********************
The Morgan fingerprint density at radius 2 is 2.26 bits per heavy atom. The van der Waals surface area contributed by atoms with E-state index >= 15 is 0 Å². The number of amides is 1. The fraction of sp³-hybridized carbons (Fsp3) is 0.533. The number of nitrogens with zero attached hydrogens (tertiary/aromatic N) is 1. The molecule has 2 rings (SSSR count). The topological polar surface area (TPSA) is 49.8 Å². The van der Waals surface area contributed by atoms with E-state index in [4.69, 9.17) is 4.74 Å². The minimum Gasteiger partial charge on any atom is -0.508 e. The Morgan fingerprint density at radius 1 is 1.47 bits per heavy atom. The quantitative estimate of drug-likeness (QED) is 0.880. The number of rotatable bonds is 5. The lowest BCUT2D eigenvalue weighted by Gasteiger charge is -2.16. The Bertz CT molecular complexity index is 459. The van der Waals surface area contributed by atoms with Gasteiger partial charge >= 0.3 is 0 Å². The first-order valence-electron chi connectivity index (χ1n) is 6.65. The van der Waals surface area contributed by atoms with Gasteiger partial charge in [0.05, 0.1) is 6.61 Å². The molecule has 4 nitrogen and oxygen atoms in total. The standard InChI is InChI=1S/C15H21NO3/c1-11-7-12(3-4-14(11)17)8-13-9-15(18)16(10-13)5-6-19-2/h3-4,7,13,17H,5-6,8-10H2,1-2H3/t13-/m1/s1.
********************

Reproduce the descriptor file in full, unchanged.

The Morgan fingerprint density at radius 2 is 2.26 bits per heavy atom. The van der Waals surface area contributed by atoms with E-state index >= 15 is 0 Å². The number of amides is 1. The fraction of sp³-hybridized carbons (Fsp3) is 0.533. The number of nitrogens with zero attached hydrogens (tertiary/aromatic N) is 1. The molecule has 2 rings (SSSR count). The topological polar surface area (TPSA) is 49.8 Å². The van der Waals surface area contributed by atoms with E-state index in [4.69, 9.17) is 4.74 Å². The minimum Gasteiger partial charge on any atom is -0.508 e. The Morgan fingerprint density at radius 1 is 1.47 bits per heavy atom. The quantitative estimate of drug-likeness (QED) is 0.880. The number of rotatable bonds is 5. The lowest BCUT2D eigenvalue weighted by Gasteiger charge is -2.16. The Bertz CT molecular complexity index is 459. The van der Waals surface area contributed by atoms with Gasteiger partial charge >= 0.3 is 0 Å². The first-order valence-electron chi connectivity index (χ1n) is 6.65. The van der Waals surface area contributed by atoms with Gasteiger partial charge in [0.05, 0.1) is 6.61 Å². The molecule has 4 nitrogen and oxygen atoms in total. The standard InChI is InChI=1S/C15H21NO3/c1-11-7-12(3-4-14(11)17)8-13-9-15(18)16(10-13)5-6-19-2/h3-4,7,13,17H,5-6,8-10H2,1-2H3/t13-/m1/s1.